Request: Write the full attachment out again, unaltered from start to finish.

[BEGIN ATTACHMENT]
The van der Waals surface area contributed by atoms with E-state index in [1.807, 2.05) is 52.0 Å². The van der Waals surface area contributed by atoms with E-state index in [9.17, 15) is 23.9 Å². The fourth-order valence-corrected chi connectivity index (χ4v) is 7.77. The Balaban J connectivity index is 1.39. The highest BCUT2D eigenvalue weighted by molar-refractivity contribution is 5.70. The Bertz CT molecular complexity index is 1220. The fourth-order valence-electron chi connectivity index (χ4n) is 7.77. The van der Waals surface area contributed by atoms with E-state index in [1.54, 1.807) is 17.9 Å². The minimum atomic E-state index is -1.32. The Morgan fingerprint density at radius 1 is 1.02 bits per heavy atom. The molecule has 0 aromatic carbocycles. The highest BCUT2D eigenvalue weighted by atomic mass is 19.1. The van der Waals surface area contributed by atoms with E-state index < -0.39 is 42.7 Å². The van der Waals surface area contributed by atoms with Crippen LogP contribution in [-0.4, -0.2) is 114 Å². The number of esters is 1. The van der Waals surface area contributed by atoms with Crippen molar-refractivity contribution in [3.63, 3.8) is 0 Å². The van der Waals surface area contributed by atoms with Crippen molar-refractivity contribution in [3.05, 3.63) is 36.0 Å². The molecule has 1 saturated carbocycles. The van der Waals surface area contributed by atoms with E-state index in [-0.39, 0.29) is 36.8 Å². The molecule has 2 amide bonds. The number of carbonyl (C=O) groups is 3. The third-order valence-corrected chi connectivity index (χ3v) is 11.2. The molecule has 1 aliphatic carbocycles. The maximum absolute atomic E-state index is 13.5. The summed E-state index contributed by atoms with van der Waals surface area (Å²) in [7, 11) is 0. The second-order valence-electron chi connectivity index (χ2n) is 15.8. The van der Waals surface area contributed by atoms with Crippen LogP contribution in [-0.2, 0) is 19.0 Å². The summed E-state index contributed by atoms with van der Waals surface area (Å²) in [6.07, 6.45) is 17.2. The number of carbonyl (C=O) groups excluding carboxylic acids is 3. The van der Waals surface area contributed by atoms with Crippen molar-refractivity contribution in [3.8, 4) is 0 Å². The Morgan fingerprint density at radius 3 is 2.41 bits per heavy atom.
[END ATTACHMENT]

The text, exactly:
The van der Waals surface area contributed by atoms with E-state index in [1.807, 2.05) is 52.0 Å². The van der Waals surface area contributed by atoms with E-state index in [9.17, 15) is 23.9 Å². The fourth-order valence-corrected chi connectivity index (χ4v) is 7.77. The Balaban J connectivity index is 1.39. The highest BCUT2D eigenvalue weighted by molar-refractivity contribution is 5.70. The Bertz CT molecular complexity index is 1220. The fourth-order valence-electron chi connectivity index (χ4n) is 7.77. The van der Waals surface area contributed by atoms with E-state index in [1.54, 1.807) is 17.9 Å². The minimum atomic E-state index is -1.32. The Morgan fingerprint density at radius 1 is 1.02 bits per heavy atom. The molecule has 0 aromatic carbocycles. The highest BCUT2D eigenvalue weighted by atomic mass is 19.1. The van der Waals surface area contributed by atoms with E-state index < -0.39 is 42.7 Å². The van der Waals surface area contributed by atoms with Crippen LogP contribution in [-0.4, -0.2) is 114 Å². The number of esters is 1. The van der Waals surface area contributed by atoms with Crippen molar-refractivity contribution in [3.63, 3.8) is 0 Å². The van der Waals surface area contributed by atoms with Crippen molar-refractivity contribution in [3.05, 3.63) is 36.0 Å². The molecule has 1 saturated carbocycles. The van der Waals surface area contributed by atoms with E-state index in [-0.39, 0.29) is 36.8 Å². The molecule has 2 amide bonds. The number of carbonyl (C=O) groups is 3. The third-order valence-corrected chi connectivity index (χ3v) is 11.2. The molecule has 1 aliphatic carbocycles. The maximum absolute atomic E-state index is 13.5. The summed E-state index contributed by atoms with van der Waals surface area (Å²) in [7, 11) is 0. The second-order valence-electron chi connectivity index (χ2n) is 15.8. The van der Waals surface area contributed by atoms with Crippen LogP contribution in [-0.2, 0) is 19.0 Å². The summed E-state index contributed by atoms with van der Waals surface area (Å²) in [6.07, 6.45) is 17.2. The number of carbonyl (C=O) groups excluding carboxylic acids is 3. The van der Waals surface area contributed by atoms with Crippen molar-refractivity contribution in [3.8, 4) is 0 Å². The Morgan fingerprint density at radius 3 is 2.41 bits per heavy atom.